Beyond The Financial Impact: A Broken Chain
The longer it takes for an automaker, in North America, to pay an invoice, the greater the pressure on a supplier’s operating line of credit. This is because when calculating the Line of Credit – especially for small suppliers – financial institution financing usually only takes into account amounts owed to the supplier that are outstanding no longer than 90 days.
For this as well as other reasons, expert and Sr. VP Institute for Supply Management Bill Michel, asserts that there is the need to “lean out” the supply chain in order to “eliminate waste and true cost.”
In a Supply Chain News interview, Michel’s stressed that “without attacking the real cost, the (auto) industry will remain uncompetitive to the international competition who do take a cost-based approach.”
This means that buyers truly have to “work with suppliers to attack cost while keeping supplier margins healthy.” This is a somewhat contradictory philosophy to the traditional thinking associated with what Michel’s calls the competitive leverage approach where suppliers are “only as good as the last price.” In the end, Michel’s believes that it ultimately provides a competitive advantage to the buyer organization.
Even though Michel’s was talking about the North American auto industry, his points still apply in a globally competitive marketplace. This fact should not be lost on the indigenous Indian automotive industry. The reason is that India will see, with increasing frequency, the introduction of supply sources outside of the country. This means that ensuring the ongoing financial strength of the smaller domestic suppliers is critical to maintain a strong and reliable domestic supply chain.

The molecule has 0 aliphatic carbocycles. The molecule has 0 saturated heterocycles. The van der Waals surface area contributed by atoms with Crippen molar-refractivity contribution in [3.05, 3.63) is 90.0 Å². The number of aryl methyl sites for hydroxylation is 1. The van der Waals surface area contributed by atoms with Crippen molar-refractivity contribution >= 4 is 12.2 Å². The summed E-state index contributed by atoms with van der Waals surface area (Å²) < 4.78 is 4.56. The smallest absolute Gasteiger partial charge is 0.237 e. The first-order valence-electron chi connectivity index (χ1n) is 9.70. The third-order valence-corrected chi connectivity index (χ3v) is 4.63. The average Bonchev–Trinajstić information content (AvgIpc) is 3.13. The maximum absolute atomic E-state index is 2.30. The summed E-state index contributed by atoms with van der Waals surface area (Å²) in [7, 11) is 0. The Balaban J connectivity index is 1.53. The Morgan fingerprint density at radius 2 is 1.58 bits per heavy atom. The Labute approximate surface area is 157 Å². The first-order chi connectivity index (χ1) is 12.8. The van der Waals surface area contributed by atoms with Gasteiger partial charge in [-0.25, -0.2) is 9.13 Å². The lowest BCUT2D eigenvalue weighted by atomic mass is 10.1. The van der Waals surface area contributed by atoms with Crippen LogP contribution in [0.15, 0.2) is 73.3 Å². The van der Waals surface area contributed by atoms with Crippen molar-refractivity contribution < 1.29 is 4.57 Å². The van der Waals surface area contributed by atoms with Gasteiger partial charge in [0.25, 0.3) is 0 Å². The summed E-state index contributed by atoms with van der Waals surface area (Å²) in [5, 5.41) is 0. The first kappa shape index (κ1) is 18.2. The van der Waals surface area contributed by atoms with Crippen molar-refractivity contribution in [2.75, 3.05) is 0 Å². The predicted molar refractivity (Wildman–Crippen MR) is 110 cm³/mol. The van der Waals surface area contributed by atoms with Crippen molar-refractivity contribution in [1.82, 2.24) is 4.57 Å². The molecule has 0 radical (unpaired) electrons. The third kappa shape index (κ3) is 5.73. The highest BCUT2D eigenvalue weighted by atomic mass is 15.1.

In demonstrating the importance of a strong domestic supply presence Michels, in an interview with Procurement Insights, pointed to the collapse of General Motors.
At the heart of the “wreck” that what was once the GM supply network, was the “drive on price reduction, low cost country (LCC) sourcing, and extension of terms.” All of these led to what Michel’s referred to as the “collapse of the domestic automotive supply chain.”
Michels went on to say that GM’s former VP of Procurement and Supply Chain Bo Andersson’s hard line approach might have been “a short term win for GM.” However it created “long term supply chain problems and risk.”
This conclusion certainly confirms the results of the earlier mentioned 2014 Supplier Relations Study. Specifically the emphasis that through positive relationships with their suppliers, auto manufacturers are able to offer the “best products at affordable prices.” Without a strong domestic supply base, such as what occurred with GM, this becomes infinitely more difficult to achieve.
In this context, the streamlined Purchase-2-Pay or P2P process associated with eCommerce platform’s such as cloudBuy’s will play a key role. This is due to the fact that it will facilitate the needed collaborative framework that produces the positive relationship between buyer and supplier in terms of deliverables as well as from a financial perspective.
It will also address challenges within the process flow itself.
Improved Process Flow: A Promising Tomorrow
Errors related to Purchase Orders including invoice variances have delayed the payment process while creating added cycles for Accounts Payable (AP) departments. This is a major problem, the effects of which ripple throughout the entire supply chain. In fact one research article indicated that “defective invoices” actually accounted for close to “63 percent of all past due payments,” taking on average “two to three times longer” to be settled than clean invoices.